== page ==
The word had always been a source of motivation.  But, what of the wordlessness that we hear screaming as pain from the body, can we pay attention and hear the call of the wild- primitive within?  Can we close our eyes and see the tissues and the bones and how they flex or not?  Can we really be flexible if all we are willing to flex is the wordy ego?

I have the answer that I need.  The body is as important as the soul. They are siblings, identical twins, separated only by their unique desires; each twin needing as much as the other.  Eventually they no longer dress alike, separated but still identical, the body needs the mind’s attention and the mind needs the body’s attention.  They have become strangers, they have moved away from each other and while still connected as identical they no longer know each other.  There is a silent yearning, a longing for a sense of wholeness.

Beauty and Truth are these kind of siblings.  We remain confident that beauty never betrays us, but we doubt the truth of their oneness.  We doubt the truth of our one-ness, and from this position of doubt, we adopt a perspective born out of fear of the unknown.  The mind becomes our world and the body is left untethered.  It is the body, not the soul that is in need of knowing god.  The soul already knows about the infinite connections between things.  The body needs a reminder and we do not get that reminder from a wordy ego, we get that reminder from hearing within as much as seeing within.

It is a new season now and the winter of my most recent discontent is passed.  I am bathing in the newness of spring for one more season.  My home is my sanctuary.  My body holds my consciousness in.  I am breathing with new air and fear recedes as courage increases in complete proportion to each other, giving a whole new meaning to “self-help”.

A.L. Dussault

Charlestown, Rhode Island

 

 

Home Sweet Home

I have done very little writing this summer.  I guess I am OK with that, but I do find myself searching for something and I think the search is for something as comforting as writing was earlier in the year.  It is so easy to blame summer.  There is sheer joy in just being in the world where the windows are open to a constant breeze and the birds sings and the water becomes holy and warm and healing.  I did spend a great deal of this summer healing and thinking about healing.

Before the summer ends I wanted to put some of these thoughts together in a cohesive essay because I think they might be helpful to other people who suffer from the chronic critical voice that lingers like a ticker-tape in the back of the mind, forever calling out some atrocity about to happen or warning us about some grievous fault that we have committed.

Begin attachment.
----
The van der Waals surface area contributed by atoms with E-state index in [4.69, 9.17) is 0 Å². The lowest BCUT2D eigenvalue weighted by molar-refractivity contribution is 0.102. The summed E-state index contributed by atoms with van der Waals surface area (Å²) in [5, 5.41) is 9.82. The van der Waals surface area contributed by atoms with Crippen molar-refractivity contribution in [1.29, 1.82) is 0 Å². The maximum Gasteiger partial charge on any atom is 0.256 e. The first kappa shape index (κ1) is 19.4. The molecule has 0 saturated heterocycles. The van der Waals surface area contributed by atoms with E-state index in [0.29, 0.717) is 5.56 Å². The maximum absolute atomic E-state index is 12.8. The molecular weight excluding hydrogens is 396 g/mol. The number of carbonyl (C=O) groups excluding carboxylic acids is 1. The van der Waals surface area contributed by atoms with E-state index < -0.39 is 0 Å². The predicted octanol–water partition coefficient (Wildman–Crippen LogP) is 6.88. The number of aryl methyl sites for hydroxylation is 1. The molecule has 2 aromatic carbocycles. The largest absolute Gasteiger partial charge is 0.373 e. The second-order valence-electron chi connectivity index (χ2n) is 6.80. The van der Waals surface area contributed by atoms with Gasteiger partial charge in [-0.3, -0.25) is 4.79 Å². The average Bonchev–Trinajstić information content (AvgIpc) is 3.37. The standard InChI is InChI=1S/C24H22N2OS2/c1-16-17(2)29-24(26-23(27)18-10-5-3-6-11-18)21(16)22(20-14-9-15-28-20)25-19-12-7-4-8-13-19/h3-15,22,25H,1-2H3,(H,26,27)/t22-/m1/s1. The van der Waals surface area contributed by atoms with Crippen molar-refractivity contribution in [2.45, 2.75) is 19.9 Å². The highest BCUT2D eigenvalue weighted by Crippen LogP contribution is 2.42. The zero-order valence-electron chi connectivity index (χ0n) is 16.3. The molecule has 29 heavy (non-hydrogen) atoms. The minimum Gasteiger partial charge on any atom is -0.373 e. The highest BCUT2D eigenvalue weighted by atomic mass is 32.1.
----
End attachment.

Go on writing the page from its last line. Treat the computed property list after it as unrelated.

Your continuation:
We have a mind that we can to some extent control.  That is the mind we think with.  “I think I want to go to the marketplace and purchase some vegetables for tonight’s dinner.”  That statement is a thought that will most likely propel me into an action at some point so that I am able to accomplish the object of my desire:  buy vegetables.  The sound from that voice in my head was as clear as if I had spoken it out-loud.

But, what about the voice that speaks in a dimmer tone, the one that says:  “you can’t do that, you are not smart enough, you have no culture and if you go out everyone you want to impress will know what a supreme jerk you are….”  That voice is also a communication from the mind but it seems to have a more autonomic sense about it.  It is not a thought that i decided that I wanted to have, rather it is a thought that stays suspended in a sub-conscious state and though we have no desire to listen to it, it may well propel us to action or passivity like the first example about the vegetables.

We are frequently guided by a force that seems to come from nowhere.  We put our heads on the pillow and instead of a list of gratitudes, what comes out is a list of outlandish criticisms that seek to prevent us from going after what we want.

This summer I wanted to stay home at the Lake.  The voice was very loud on many occasions telling me I was lazy, but I was able to overcome the voice by continuously reminding myself that following my desire is a more noble effort than sulking.  It occurred to me many time this summer that if I was going to have a pleasant, free and easy summer that I was going to have to invite in the peace that comes from deliberate intention.

It remains amazing to me that the negative thoughts springing from some repetition in the ego are so easy to access, while the peaceful, calm, deliberate serenity that I get from writing, or reading or a multitude of other activities that I enjoy; these must be invited in.  I like to use a “zen” like singing bowl, tap its side and listen to the vibrations that last into a long fading silence.  This reminds me that I need to listen deliberately and that I must be conscious about inviting in gratitude….

Summer was great!